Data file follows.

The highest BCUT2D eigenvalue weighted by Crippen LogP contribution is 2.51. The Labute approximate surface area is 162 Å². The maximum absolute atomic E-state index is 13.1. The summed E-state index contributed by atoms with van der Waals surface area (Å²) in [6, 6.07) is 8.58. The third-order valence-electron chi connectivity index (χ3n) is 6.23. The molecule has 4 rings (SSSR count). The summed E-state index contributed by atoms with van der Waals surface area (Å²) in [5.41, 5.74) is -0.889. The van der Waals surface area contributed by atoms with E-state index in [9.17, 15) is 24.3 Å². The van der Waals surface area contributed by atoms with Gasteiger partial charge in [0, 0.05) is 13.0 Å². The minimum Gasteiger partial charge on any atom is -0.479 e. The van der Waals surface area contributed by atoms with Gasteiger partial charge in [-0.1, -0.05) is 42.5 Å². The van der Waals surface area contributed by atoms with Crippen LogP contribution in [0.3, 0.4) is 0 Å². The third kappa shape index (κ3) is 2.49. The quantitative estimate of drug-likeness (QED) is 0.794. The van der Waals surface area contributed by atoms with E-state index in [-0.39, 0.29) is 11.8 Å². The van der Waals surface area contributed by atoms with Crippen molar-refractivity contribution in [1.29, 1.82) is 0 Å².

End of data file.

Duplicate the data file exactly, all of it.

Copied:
The highest BCUT2D eigenvalue weighted by Crippen LogP contribution is 2.51. The Labute approximate surface area is 162 Å². The maximum absolute atomic E-state index is 13.1. The summed E-state index contributed by atoms with van der Waals surface area (Å²) in [6, 6.07) is 8.58. The third-order valence-electron chi connectivity index (χ3n) is 6.23. The molecule has 4 rings (SSSR count). The summed E-state index contributed by atoms with van der Waals surface area (Å²) in [5.41, 5.74) is -0.889. The van der Waals surface area contributed by atoms with E-state index in [9.17, 15) is 24.3 Å². The van der Waals surface area contributed by atoms with Gasteiger partial charge in [0, 0.05) is 13.0 Å². The minimum Gasteiger partial charge on any atom is -0.479 e. The van der Waals surface area contributed by atoms with Gasteiger partial charge in [-0.1, -0.05) is 42.5 Å². The van der Waals surface area contributed by atoms with Crippen LogP contribution in [0.3, 0.4) is 0 Å². The third kappa shape index (κ3) is 2.49. The quantitative estimate of drug-likeness (QED) is 0.794. The van der Waals surface area contributed by atoms with E-state index in [-0.39, 0.29) is 11.8 Å². The van der Waals surface area contributed by atoms with Crippen molar-refractivity contribution in [1.29, 1.82) is 0 Å².